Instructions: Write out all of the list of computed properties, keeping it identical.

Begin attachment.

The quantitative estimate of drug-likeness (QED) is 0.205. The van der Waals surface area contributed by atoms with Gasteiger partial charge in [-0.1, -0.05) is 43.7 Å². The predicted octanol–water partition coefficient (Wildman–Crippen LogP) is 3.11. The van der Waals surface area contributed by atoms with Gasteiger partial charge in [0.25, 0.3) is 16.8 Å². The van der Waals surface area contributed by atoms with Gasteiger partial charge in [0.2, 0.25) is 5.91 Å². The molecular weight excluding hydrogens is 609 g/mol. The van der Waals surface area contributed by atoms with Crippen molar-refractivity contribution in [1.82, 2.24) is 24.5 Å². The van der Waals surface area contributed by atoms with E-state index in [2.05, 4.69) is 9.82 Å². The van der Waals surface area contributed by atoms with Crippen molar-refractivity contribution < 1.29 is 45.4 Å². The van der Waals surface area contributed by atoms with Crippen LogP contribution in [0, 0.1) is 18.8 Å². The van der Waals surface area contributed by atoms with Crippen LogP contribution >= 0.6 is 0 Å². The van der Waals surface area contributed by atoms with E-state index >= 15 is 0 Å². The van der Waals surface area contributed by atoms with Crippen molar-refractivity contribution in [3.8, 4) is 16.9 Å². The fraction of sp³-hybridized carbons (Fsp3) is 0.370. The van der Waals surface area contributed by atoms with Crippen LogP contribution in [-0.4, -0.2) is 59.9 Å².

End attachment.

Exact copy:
The quantitative estimate of drug-likeness (QED) is 0.205. The van der Waals surface area contributed by atoms with Gasteiger partial charge in [-0.1, -0.05) is 43.7 Å². The predicted octanol–water partition coefficient (Wildman–Crippen LogP) is 3.11. The van der Waals surface area contributed by atoms with Gasteiger partial charge in [0.25, 0.3) is 16.8 Å². The van der Waals surface area contributed by atoms with Gasteiger partial charge in [0.2, 0.25) is 5.91 Å². The molecular weight excluding hydrogens is 609 g/mol. The van der Waals surface area contributed by atoms with Crippen molar-refractivity contribution in [1.82, 2.24) is 24.5 Å². The van der Waals surface area contributed by atoms with E-state index in [2.05, 4.69) is 9.82 Å². The van der Waals surface area contributed by atoms with Crippen molar-refractivity contribution < 1.29 is 45.4 Å². The van der Waals surface area contributed by atoms with Crippen LogP contribution in [0, 0.1) is 18.8 Å². The van der Waals surface area contributed by atoms with Crippen LogP contribution >= 0.6 is 0 Å². The van der Waals surface area contributed by atoms with E-state index >= 15 is 0 Å². The van der Waals surface area contributed by atoms with Crippen molar-refractivity contribution in [3.8, 4) is 16.9 Å². The fraction of sp³-hybridized carbons (Fsp3) is 0.370. The van der Waals surface area contributed by atoms with Crippen LogP contribution in [-0.4, -0.2) is 59.9 Å².